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Exercise is vital to recovery and to maintaining a healthy spine. Consider it part of long-term health management and risk reduction. Regular exercise is the most basic way to combat back and neck problems. However, if you already have an injury or damage to your spine, talk to your doctor or physical therapist (PT) before you start an exercise routine, to make sure the exercises you choose are effective and safe for your particular case.
Why exercise? Scientific studies show that people who exercise regularly have far fewer problems with their spine. Exercise helps strengthen the muscles in your back that connect to your spine. Exercise can reduce your risk of falls and injuries. It can also strengthen your abdomen (your belly), arms, and legs, which reduces back strain. Stretching reduces risk of muscle spasms. In addition, weight bearing exercises help prevent loss of bone mass caused by osteoporosis, reducing your risk of fractures. Aerobic exercise, the type that gets your heart pumping and pulse rate up, has been shown to be a good pain reliever as well. The natural chemicals of the body that combat pain - called endorphins (en-dor-fins) - are released during exercise and actually reduce your pain.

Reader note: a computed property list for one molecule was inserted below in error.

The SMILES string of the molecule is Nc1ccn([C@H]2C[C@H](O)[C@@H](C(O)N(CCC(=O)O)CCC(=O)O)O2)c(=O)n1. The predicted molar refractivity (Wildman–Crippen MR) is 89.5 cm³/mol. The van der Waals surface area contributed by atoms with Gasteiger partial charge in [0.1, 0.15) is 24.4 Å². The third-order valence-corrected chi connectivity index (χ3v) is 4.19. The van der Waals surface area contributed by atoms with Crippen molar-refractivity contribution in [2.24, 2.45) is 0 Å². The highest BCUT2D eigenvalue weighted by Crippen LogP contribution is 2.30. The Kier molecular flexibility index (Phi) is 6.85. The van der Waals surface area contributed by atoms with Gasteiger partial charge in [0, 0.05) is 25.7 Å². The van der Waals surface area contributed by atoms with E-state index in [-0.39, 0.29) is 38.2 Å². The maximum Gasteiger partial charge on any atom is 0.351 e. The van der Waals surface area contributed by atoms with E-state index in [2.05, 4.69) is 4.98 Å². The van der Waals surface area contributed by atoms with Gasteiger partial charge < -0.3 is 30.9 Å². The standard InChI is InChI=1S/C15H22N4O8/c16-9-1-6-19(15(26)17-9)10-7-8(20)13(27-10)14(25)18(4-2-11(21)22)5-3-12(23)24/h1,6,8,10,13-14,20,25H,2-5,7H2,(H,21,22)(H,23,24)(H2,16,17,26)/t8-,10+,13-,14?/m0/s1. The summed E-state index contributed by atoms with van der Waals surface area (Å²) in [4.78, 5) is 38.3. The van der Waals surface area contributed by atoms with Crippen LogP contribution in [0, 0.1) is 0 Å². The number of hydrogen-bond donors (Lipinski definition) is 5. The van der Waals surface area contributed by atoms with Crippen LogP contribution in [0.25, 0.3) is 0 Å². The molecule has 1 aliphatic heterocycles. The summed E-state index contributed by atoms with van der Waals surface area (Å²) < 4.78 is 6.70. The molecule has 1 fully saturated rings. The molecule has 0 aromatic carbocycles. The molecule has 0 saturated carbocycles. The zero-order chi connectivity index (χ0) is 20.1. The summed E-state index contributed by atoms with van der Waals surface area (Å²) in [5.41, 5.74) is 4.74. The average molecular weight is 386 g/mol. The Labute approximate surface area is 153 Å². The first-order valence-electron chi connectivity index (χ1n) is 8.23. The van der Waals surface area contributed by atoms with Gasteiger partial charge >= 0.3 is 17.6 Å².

Exercises will help maximize your physical abilities including:
If you decide you want some extra conditioning, always check with your doctor or therapist before beginning a program on your own. It is important that you choose an aerobic activity you enjoy. This will help you stick with it, so you reap the long-term benefits that come with a well-rounded exercise program.